Preventing Crime with Construction Projects



Can infrastructure programs both create employment and prevent crime? The question is not an easy one. Latin America and the Caribbean—like many other regions—has invested in municipal infrastructure to improve the well-being of its citizens. It has built theaters, recreation centers and sports arenas, paved roads, provided new lighting and better sewerage. It has used such programs to create jobs. And, in many cases, it has held out hope that by doing so, it also would reduce crime and its costs.

But the relationship between unemployment and crime is not as straightforward as it would seem at first glance. It might seem obvious that people commit fewer crimes when their economic conditions improve. Some studies in the United States have indeed found that improving the wages and unemployment rates of less educated males can have that effect. But others have found that police and other crime deterrence efforts are even more effective in improving safety. And still others have shown crime rates rising even as unemployment falls.

What seems clear is that, while there are no hard-and-fast rules, infrastructure programs can be effective under certain circumstances in achieving both goals. But the design of such programs is critical. A program’s benefits must be broadly shared, and economic inequalities among the population must decrease rather than increase.

Consider two cases of large public investment in local infrastructure. Between 2007 and 2010, the United States Department of Defense spent around $2 billion on the renovation and construction of four military bases in San Antonio, Texas. This rise in spending, equal to 3% of the GDP of the metropolitan area of San Antonio, created a large spike in demand for construction workers. Moreover, it buffered the local construction sector from the effects of the housing bubble and recession battering the United States. Unfortunately, not everyone was eligible for the program. As a stipulation of the military contracts, only people with clean criminal records (without felonies) could apply.

The result, according to a study by Mathew Freedman and Emily Green Owens, was that while poverty declined in neighborhoods with large amounts of construction workers, car theft, burglary and robberies by accused or convicted felons actually rose. For every one percentage point increase in the share of neighborhood jobs in construction, there was a 2% increase in robberies by accused or convicted felons, a 2% increase in car thefts and a 3-4% increase in assaults. Shut out of the job market, these criminals had found ever more lucrative targets to prey on as their neighbors became richer.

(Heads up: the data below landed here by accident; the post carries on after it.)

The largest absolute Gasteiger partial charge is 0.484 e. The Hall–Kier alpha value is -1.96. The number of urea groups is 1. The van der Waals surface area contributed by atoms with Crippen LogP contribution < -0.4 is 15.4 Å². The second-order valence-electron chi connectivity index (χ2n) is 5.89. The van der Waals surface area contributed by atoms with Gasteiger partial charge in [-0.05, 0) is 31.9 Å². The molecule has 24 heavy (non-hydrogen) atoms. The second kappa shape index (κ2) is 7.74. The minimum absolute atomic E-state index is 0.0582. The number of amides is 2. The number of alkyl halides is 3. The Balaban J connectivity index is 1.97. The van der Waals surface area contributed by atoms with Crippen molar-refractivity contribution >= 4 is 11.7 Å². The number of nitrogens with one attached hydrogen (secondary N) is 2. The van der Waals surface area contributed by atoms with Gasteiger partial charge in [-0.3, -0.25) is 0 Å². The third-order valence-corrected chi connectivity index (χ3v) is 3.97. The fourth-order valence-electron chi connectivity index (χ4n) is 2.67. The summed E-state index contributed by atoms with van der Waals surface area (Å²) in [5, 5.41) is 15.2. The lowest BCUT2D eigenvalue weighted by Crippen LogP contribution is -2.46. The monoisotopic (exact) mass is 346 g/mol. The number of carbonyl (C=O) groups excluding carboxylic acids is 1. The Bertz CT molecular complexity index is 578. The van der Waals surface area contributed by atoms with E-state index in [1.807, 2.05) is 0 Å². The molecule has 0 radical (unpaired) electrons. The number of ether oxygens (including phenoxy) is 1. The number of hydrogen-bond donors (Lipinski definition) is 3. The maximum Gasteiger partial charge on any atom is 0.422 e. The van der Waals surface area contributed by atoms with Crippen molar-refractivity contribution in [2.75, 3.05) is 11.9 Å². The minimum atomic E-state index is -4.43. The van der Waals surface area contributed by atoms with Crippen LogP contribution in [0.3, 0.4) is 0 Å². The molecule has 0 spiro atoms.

In 2009, by contrast, Spain began to implement a large-scale infrastructure plan with an altogether different approach. Carried out at the municipal level, this plan, funded by the State Fund for Local Investment (FEIL), focused on building recreational centers, schools, sports arenas and other facilities that could improve local amenities and indirectly increase social capital. It’s most immediate goal was to inject funds into the construction sector. Construction had crashed as the nation’s housing bubble burst, contributing to an employment rate that surged from around 8% in mid-2007 to more than 11% in 2008.

The impact of the program, as shown by Daniel Montolio in a study of 948 municipalities in Catalonia, was almost immediate. The central government invested around 1.3 billion euros in such projects in Catalonia. And critically, it imposed no restrictions—criminal or otherwise—on those who could apply for jobs. Consequently, as unemployment declined by an average of 11% in the five months after the program was initiated, property crimes fell by an average of 13%, with the biggest impact on robberies and violent car theft.

The implications for Latin America and the Caribbean are clear. Crime is an urgent problem for the region. It is among citizens’ principal concerns and is expensive. It forces the region to divert precious resources to police and private security guards. It affects trade and investment, business ownership, property values, and trust in public institutions. Moreover, it may successfully be prevented while attending to the local infrastructure needs of the communities. But that can only happen if infrastructure and unemployment projects are inclusive and improve economic prospects for everyone, including low-skilled males with criminal records.

*Guest Author: Daniel Montolio is associate professor of Economics at the University of Barcelona  and researcher at the Barcelona Institute of Economics (IEB). He was a visiting scholar at the IDB in 2015.

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